Why Dolly Parton Calls Hollywood 'the Most Depressing Place I'd Ever Seen'

Dolly Parton began her career in Nashville. But in the 1980s, she made her way to Hollywood to break into the film industry. Her debut film was 9 to 5, along with Jane Fonda and Lily Tomlin. The infamous city of angels wasn’t anything like what she anticipated. Where Parton expected glitz and glamour, she found dysfunction and heartbreak.

Dolly Parton’s first time in Hollywood

“I always thought that Hollywood was this great, glamorous place—a Disneyland with all the stars you see on TV,” wrote Parton in her 2020 book, Dolly Parton, Songteller: My Life in Lyrics. “It was a real eye-opener the first time I went there. It was the most depressing place I’d ever seen. Down on Hollywood Boulevard there were all these people on the streets, homeless people and pitiful, crazy nuts running around. Oh my Lord, it was just a horrible setting.”

Parton got a funny feeling from the area.

“When we first went there as musicians playing in places like the Roxy and staying at the Holiday Inn, I felt I was in a really strange town,” she wrote. “There was weird craziness. It was not what I thought it was going to be.”

Dolly Parton couldn’t help but notice the drastic economic inequality present in Hollywood

“Even when I had the chance to live in better quarters, I could see how depressing it still could be,” she wrote. “All the rich people live in other areas.”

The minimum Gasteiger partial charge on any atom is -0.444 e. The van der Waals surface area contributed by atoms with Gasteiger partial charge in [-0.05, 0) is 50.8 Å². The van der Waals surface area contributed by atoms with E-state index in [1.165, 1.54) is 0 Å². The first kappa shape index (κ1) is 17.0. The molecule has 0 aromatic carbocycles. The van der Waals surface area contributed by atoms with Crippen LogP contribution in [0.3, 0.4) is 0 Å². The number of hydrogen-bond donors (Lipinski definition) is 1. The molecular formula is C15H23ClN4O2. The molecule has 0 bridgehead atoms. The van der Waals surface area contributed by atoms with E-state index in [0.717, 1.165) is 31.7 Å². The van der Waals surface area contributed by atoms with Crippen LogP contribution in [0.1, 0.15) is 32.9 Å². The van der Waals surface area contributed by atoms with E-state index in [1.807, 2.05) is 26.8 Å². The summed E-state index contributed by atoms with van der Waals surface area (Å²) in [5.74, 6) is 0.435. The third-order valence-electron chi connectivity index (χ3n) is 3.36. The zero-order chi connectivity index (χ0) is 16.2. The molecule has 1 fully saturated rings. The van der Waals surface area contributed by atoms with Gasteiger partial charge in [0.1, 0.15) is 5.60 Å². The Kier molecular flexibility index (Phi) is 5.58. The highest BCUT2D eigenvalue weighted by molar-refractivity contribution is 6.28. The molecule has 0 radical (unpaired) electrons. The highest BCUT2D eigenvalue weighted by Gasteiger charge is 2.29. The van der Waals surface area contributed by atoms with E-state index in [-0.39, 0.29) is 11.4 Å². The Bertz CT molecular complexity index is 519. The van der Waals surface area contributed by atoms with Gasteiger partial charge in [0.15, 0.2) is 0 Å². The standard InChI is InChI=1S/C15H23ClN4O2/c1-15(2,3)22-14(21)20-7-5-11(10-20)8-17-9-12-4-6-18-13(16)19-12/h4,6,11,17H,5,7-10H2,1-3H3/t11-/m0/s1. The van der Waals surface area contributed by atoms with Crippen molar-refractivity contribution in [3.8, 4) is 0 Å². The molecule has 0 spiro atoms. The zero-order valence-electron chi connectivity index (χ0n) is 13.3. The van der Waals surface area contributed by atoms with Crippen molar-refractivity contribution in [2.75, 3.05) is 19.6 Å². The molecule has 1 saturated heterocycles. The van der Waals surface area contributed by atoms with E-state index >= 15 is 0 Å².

The “young people” who were trying to make it in the entertainment industry stuck out to Parton especially.

“I would see these young people who’d come there and be willing to sell their souls to make it in show business,” she wrote. “They’ll do whatever they have to do, like the ‘casting couch.’ If their plans don’t work out, they wind up selling themselves on the streets to get money for shooting up dope.”

‘Hollywood Potters’

Parton’s early experience with Hollywood inspired several songs, like “Hollywood Potters,” which came out in 1982.

“I wrote ‘Hollywood Potters’ when I was doing [the movie] 9 to 5,” she wrote. “This one kid, an extra, killed himself. He was a struggling actor who believed himself to be a finer actor than to be working as ‘atmosphere,’ as they called it.

“I think this song really nails what Hollywood’s about,” she continued. “It’s a ‘dungeon of drama.’ That’s what it really is, a ‘dealer in dreams.’”

It’s no wonder that Parton’s time in Hollywood affected her creatively.

“I think being in Hollywood opened up a whole other world for me as a songwriter,” she wrote.

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